November 14, 2013 10:15 pm
Safety on the road is important all year-round, but winter weather calls for extra caution behind the wheel to keep you and your passengers safe. That's why many auto safety experts including Discount Tire, the world's largest tire and wheel retailer, urge motorists to keep road safety top of mind this winter and switch to tires specifically designed for cold weather driving.
Winter tires are designed for driving in temperatures 45 degrees or below. If there's any chance you'll encounter snow, ice, slush, black ice or wet roads on a consistent basis you should prepare your car for these conditions.
Often, drivers aren't aware that commonly used all-season tires have a rubber compound that gradually hardens when temperatures dip below 45 degrees. When this happens, braking and turning is compromised as there is decreased road traction and less grip. It's also important to note that snow and ice often pile up in the tire grooves and tread blocks on all-season tires which can impact your vehicle's performance.
Winter tires are made with higher silica compounds. This allows the tire to deliver much better traction which reduces skidding and improves braking. In fact, in temperatures below 45 degrees, winter tires can provide 25 to 50 percent more traction than all-season tires. In addition, the tread block design includes thousands of very small interlocking slits—known as sipes—to provide extra road biting edges for improved winter traction.
"Every aspect of a winter tire has been engineered to provide the best performance in winter conditions and temperature fluctuations while maintaining traction on any surface," said Mark Marrufo of Discount Tire. "The winter tire advantage will maximize your safety and provide piece of mind during the winter months.”
5 Tips for Winter Tire Safety
- Replace your all-season tires with winter tires for driving in temperatures 45 degrees or below. Make sure to replace all four tires with winter tires to avoid an unsafe traction mismatch.
- Don't forget the wheels when switching to winter tires. Having a set of wheels specifically for your set of winter tires will save money in the long run.
- Check tire inflation pressure regularly and don't forget the spare. Under-inflated or over-inflated tires may result in poor handling, uneven tread wear and poor fuel consumption.
- Rotate your tires at least every 6,000 miles or earlier if irregular or uneven wear develops.
- Make sure the tire shop that gets your tires ready for cold temperatures torques the lug nuts to the proper specifications for your vehicle.
November 14, 2013 10:15 pm
Having a will and other estate plans are essential to ensuring your assets pass on to their intended recipients when you pass on.
However, there are certain provisions that don't belong in your will, as they simply can't be enforced under the law.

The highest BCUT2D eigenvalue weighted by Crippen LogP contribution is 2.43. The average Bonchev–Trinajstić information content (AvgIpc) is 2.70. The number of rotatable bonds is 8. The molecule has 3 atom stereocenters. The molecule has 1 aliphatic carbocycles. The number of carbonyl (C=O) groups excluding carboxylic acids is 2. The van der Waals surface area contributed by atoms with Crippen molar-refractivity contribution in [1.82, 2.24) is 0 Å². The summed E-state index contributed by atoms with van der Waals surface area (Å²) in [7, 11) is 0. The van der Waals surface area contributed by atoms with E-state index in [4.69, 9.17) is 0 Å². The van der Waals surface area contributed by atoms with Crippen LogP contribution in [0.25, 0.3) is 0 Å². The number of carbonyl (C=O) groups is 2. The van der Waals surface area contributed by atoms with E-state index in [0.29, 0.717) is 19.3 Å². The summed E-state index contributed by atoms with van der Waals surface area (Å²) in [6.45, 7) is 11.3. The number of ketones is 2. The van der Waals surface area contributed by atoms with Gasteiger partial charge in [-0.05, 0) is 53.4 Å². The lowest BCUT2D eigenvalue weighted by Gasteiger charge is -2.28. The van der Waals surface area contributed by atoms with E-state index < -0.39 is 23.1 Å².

Here are five of the most common things you shouldn't include in your will:
1. Funeral Plans.
Although it may seem fun to memorialize your wish to be cremated and turned into a well-cut diamond, your will isn't the best place for burial preferences.
Your body technically isn't property, so it cannot be a part of your estate. You can try to include burial preferences in your will, but because your body isn't under your estate's control, your wishes may not be carried out according to your plan.
A good alternative is to discuss funeral plans ahead of time with your executor and arrange for services to be paid out of your estate -- this can be done in your will. But be wary of pre-paid funeral plans.
2. Your 'Digital Estate.'
If you died today, you would likely leave behind a sizeable amount of "property" in your digital estate. This includes iTunes purchases, eBooks, and items in other cloud-based online accounts.
This area of law is likely to be more sophisticated in the future, but for the moment, your digital bequests are unlikely to be enforceable. You may, however, choose to bequeath your account info and passwords.
3. Jointly Held Property.
Pretty much the defining feature of a joint tenancy is the right of survivorship, meaning that when you or the other joint tenant dies, the survivor automatically owns the property in full. So putting your interest in a joint tenancy in your will is meaningless, as when you die, that interest disappears.
4. Life Insurance and Retirement Funds.
Life insurance and retirement plans require you to designate a beneficiary of the plan upon your death. When you die, the assets associated with your life insurance or retirement fund will immediately transfer to the intended beneficiary, so they can't be distributed by your will.
5. Illegal Gifts and Requests.
You may be literally dying to unload a cache of illicit drugs or to have your relatives burn down a building in honor of your death, but the law frowns upon wills containing those kind of illegal requests.
November 14, 2013 10:15 pm
Quit-claim deed. A conveyance by which the grantor transfers whatever interest he or she has in the real estate without warranties or obligations.